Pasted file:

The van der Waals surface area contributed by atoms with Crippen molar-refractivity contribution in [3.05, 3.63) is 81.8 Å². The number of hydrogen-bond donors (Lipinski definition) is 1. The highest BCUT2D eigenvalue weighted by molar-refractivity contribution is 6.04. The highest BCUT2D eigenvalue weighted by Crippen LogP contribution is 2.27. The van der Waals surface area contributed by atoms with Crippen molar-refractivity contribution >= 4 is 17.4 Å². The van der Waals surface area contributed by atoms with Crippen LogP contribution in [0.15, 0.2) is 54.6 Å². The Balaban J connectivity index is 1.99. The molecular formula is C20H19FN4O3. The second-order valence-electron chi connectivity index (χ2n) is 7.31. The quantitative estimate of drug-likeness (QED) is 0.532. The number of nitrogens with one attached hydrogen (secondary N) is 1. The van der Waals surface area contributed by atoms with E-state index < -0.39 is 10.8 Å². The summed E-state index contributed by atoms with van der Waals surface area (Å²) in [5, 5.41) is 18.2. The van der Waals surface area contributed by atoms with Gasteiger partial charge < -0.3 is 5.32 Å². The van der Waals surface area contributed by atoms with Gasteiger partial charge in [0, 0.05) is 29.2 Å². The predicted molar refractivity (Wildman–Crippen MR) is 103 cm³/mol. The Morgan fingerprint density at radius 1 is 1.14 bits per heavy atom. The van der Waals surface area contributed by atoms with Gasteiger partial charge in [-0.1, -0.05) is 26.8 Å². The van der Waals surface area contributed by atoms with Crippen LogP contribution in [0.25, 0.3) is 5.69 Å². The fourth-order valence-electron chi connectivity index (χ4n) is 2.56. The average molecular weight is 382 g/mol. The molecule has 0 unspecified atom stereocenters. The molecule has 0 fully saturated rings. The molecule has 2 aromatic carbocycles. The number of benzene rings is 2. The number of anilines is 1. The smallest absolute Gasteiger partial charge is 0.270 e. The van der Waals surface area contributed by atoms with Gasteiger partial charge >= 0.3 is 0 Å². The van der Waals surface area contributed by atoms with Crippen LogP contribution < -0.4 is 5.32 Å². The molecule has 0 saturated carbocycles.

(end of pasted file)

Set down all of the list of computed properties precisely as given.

The van der Waals surface area contributed by atoms with Crippen molar-refractivity contribution in [3.05, 3.63) is 81.8 Å². The number of hydrogen-bond donors (Lipinski definition) is 1. The highest BCUT2D eigenvalue weighted by molar-refractivity contribution is 6.04. The highest BCUT2D eigenvalue weighted by Crippen LogP contribution is 2.27. The van der Waals surface area contributed by atoms with Crippen molar-refractivity contribution >= 4 is 17.4 Å². The van der Waals surface area contributed by atoms with Crippen LogP contribution in [0.15, 0.2) is 54.6 Å². The Balaban J connectivity index is 1.99. The molecular formula is C20H19FN4O3. The second-order valence-electron chi connectivity index (χ2n) is 7.31. The quantitative estimate of drug-likeness (QED) is 0.532. The number of nitrogens with one attached hydrogen (secondary N) is 1. The van der Waals surface area contributed by atoms with E-state index < -0.39 is 10.8 Å². The summed E-state index contributed by atoms with van der Waals surface area (Å²) in [5, 5.41) is 18.2. The van der Waals surface area contributed by atoms with Gasteiger partial charge < -0.3 is 5.32 Å². The van der Waals surface area contributed by atoms with Gasteiger partial charge in [0, 0.05) is 29.2 Å². The predicted molar refractivity (Wildman–Crippen MR) is 103 cm³/mol. The Morgan fingerprint density at radius 1 is 1.14 bits per heavy atom. The van der Waals surface area contributed by atoms with Gasteiger partial charge in [-0.1, -0.05) is 26.8 Å². The van der Waals surface area contributed by atoms with Crippen LogP contribution in [0.25, 0.3) is 5.69 Å². The fourth-order valence-electron chi connectivity index (χ4n) is 2.56. The average molecular weight is 382 g/mol. The molecule has 0 unspecified atom stereocenters. The molecule has 0 fully saturated rings. The molecule has 2 aromatic carbocycles. The number of benzene rings is 2. The number of anilines is 1. The smallest absolute Gasteiger partial charge is 0.270 e. The van der Waals surface area contributed by atoms with Gasteiger partial charge >= 0.3 is 0 Å². The van der Waals surface area contributed by atoms with Crippen LogP contribution < -0.4 is 5.32 Å². The molecule has 0 saturated carbocycles.